Singapore, Thailand, considering alternatives to ‘travel bubbles’ . . .
While many countries have abandoned their ‘travel bubble’ plans due to a resurgence of COVID-19 infections, some Southeast Asian countries are considering alternative agreements to revive their tourism sectors. Last week, Singapore announced it would allow visitors from New Zealand and Brunei on tourist visas starting September 8. Authorities will require a negative test from tourists, but no quarantine. For its part, Thailand is considering allowing long-stay tourists to Phuket Island starting on October 1. Tourists will have to undergo testing and quarantine for 14-days in their resort. The Phuket reopening model will act as a pilot for six tourist regions across Thailand that could reopen this year.
Reopened tourism lead to COVID spikes in Maldives, French Polynesia . . .
The Maldives and French Polynesia, two small tourism-dependent island economies in the Asia Pacific, have reopened to tourism and have abolished mandatory quarantine and testing requirements. COVID-19 cases have subsequently increased nearly eightfold in French Polynesia and threefold in the Maldives. Countries that rely heavily on tourism have had to make difficult decisions to save their countries from economic ruin and COVID-19. Against a backdrop of COVID-19 surges in French Polynesia and the Maldives, Singapore and Thailand’s experiences will help assess the efficacy of quarantine and testing requirements as tourist areas reopen.
Most Southeast Asian countries retaining strict travel restrictions . . .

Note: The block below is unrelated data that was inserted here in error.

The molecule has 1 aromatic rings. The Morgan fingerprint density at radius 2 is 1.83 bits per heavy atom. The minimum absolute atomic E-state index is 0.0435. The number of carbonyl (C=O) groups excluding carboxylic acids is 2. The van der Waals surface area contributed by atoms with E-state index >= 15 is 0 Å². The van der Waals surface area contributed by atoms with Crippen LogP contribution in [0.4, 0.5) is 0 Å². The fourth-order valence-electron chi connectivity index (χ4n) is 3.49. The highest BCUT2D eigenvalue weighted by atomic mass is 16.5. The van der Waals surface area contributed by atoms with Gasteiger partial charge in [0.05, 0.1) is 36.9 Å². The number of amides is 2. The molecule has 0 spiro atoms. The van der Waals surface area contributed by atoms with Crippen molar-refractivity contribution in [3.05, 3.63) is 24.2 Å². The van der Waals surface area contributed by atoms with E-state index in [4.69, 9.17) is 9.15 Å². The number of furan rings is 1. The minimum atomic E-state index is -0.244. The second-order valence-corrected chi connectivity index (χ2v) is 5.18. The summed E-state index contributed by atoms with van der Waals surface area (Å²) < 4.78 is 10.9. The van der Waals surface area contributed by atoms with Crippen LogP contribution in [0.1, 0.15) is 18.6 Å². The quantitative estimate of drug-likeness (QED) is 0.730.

APF Canada has been tracking international non-essential travel restrictions across the Asia Pacific region as part of the COVID-19 response mapping initiative. The project’s ‘International Travel’ map displays international travel bans and entry restrictions while also showing the adverse effect on flight traffic and each jurisdiction’s dependence on tourism. While strict international travel bans in Southeast Asia resulted in a decline of 87-to-96 per cent in international flight traffic compared to pre-pandemic levels, most jurisdictions are planning to remain closed to tourism until 2021. With 16 per cent of its GDP relying on international tourism, Cambodia is the most vulnerable country in Southeast Asia, ahead of Thailand (13 per cent), Singapore (6 per cent), and Malaysia (6 per cent).
- APF Canada: Mapping the Asia Pacific's COVID-19 Response
- Bangkok Post: Little backing for govt's plan to reopen
- The Straits Times: Reopening S'pore's borders to NZ and Brunei travellers a small step to reviving Changi Airport